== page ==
Data is driving the cashless economy – and that’s big news for all of us


A recent report from Fjord touched upon the future of money and how the role it plays in our lives is changing at an incredible pace. At the centre of this movement is the prospect of a cashless economy.


We have seen a squeezing of cash throughout this recent COVID-19 crisis and it is right that we question the role cash has to play in our society. And, in fact, ‘cash’ and the value and purpose of money is also changing as with cashless payments at scale comes data which has inherent value in itself if used correctly. 


As Fjord sets out:


“Now, in a new wave of change, it’s evolving towards invisible value exchange ecosystems powered by digital – a fundamental shift that enables us to do more than just buy things and opens up a host of new product and service opportunities. In this evolution, money can carry other information with it and represent multiple forms of value that aren’t national currencies. At the same time, banks (old and new) are innovating the ways we think about our personal finances not only now, but in our near future, using Artificial Intelligence.”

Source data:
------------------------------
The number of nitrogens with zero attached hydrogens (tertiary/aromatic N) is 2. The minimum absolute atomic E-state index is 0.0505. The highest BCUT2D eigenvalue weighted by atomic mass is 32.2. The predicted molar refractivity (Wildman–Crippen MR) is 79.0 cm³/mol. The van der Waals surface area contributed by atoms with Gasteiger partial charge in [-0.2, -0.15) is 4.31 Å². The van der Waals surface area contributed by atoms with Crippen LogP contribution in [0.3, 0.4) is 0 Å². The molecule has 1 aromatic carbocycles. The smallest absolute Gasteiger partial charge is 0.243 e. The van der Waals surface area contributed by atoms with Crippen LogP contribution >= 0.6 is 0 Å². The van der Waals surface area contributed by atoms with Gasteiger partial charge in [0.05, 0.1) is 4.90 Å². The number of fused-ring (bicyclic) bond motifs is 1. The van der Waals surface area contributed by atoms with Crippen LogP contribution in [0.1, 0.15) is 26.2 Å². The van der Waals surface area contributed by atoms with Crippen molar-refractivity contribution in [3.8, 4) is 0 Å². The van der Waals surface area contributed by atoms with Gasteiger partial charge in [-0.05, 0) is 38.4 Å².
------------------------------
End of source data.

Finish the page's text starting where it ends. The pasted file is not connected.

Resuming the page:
If we break down what the cashless economy is, and how it is being driven and shaped by data, ML and AI, we see how it can benefit all of us. And that’s an exciting prospect.


Cashless is now king


Cash dates back to about 3,000 BC when the Mesopotamians began trading silver, bronze or copper for barley. And for 5,000 years, coins and notes remained the dominant form of money. Right up until the 1980s, cash and a small number of credit cards covered all retail banking requirements. Today, they remain popular but their dominance is threatened by alternatives. 


Since the rise of digitisation, the number of payment methods has increased and more and more payments have been happening online. It’s staggering to consider the proportion of banking services that are now being carried out with cash playing no part in the process.